Earlier I was asking a friend who also writes for this blog about a paper I have to write. We started talking about how Jaws in particular doesn’t say “0.5 inches” when using the tab key. I should point out that NVDA doesn’t either. Anyway, that reminded me of a story, and I’m not sure if I ever posted it on here. Therefore, I’m telling it here. If I have posted it on here, sorry!
When I was in high school I had this English teacher who in my opinion thought she knew more than me. One day I walked into class, and she told that my paper wasn’t formatted correctly. Okay, no problem. It should have ended there, right?
She could have stopped there, and I could’ve not said something about jaws not saying “0.5 inches” when the tab key is pressed. Instead I did, and she said “I called the Missouri school for the blind, and they said that the margins are accessible.” Here I’d like to point out that all I’d said in response was that jaws says random numbers when tab is pressed. I said “Okay, but jaws still says random numbers when the tab key is pressed.” Long story short she continued to argue with me about until lunchtime.
I think it was a miss-understanding. I think if she would have asked about the tab key instead of the margins she would have understood what I meant. It would’ve saved me a lot of trouble.
another story happened with her that same year. At that time I had all of my textbooks in Braille. That spring in early April the school flooded, and the room where my books were got flooded as well. Some of my books including a volume of a literature book I needed got ruined. She argued with me about that one as well. I tried to explained that it got ruined by the water, and she kept saying that I had it. Um… how are you suppose to read a water-logged Braille textbook. I mean, you can’t read a print one, and Braille is a lot like that. Once the pages are stuck together, and the Braille dots pressed down to the point that they’re unreadable, good luck!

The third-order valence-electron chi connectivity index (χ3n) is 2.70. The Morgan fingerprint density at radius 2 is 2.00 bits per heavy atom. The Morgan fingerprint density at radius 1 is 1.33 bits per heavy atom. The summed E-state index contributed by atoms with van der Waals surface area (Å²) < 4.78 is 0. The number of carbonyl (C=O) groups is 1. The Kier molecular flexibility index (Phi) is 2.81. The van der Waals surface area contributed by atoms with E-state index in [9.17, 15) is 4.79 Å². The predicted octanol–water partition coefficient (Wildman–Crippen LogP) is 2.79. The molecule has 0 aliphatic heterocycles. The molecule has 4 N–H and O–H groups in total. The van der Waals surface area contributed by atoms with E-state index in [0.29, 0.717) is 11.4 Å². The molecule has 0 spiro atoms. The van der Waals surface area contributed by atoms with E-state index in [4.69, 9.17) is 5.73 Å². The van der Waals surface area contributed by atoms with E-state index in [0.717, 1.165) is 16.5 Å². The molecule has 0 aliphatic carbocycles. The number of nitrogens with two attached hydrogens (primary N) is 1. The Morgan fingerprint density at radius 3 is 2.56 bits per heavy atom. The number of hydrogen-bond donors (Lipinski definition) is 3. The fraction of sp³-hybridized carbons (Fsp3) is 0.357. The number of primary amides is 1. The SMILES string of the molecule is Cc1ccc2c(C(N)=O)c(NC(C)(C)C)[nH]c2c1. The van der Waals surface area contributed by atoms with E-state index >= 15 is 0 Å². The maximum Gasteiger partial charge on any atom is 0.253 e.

what I really wanted to ask here that day, and the day of the tab key incident is if she thought she was smarter than me. Me, who had used this product for years, and me, who had read Braille for years. Does a little knowledge do that to her head? Wow!
Teachers I beg of you, don’t do this to your students. Don’t assume that just because you’re a little older, went to college, called someone, or whatever it is that you know more than them. Don’t just automatically assuming the student is lying because they want to get out of work. If she would’ve known me as well as she thought she would’ve known that I wasn’t. I just wanted to get my diploma, and get out of there. So that I could attend college, and move on with the rest of my life. Remember, and think about the impact that you leave on your students. Because this is what I remember about her most. Not the funny jokes she told, not anything else she could’ve/or did do in the classroom that year, and I certainly I don’t remember any other conversation we had. Just this! Two incidents that I will never forget.
the lesson that I hope all teachers will take from this is to never assume that you know more than the student. Maybe ask for a demonstration of what they’re telling you, or ask why they say what they said. I offered to do a demonstration, and she wouldn’t let me. My goal in writing this is to help all teachers become a better teacher. You can do it! I have faith in you. Thanks for reading!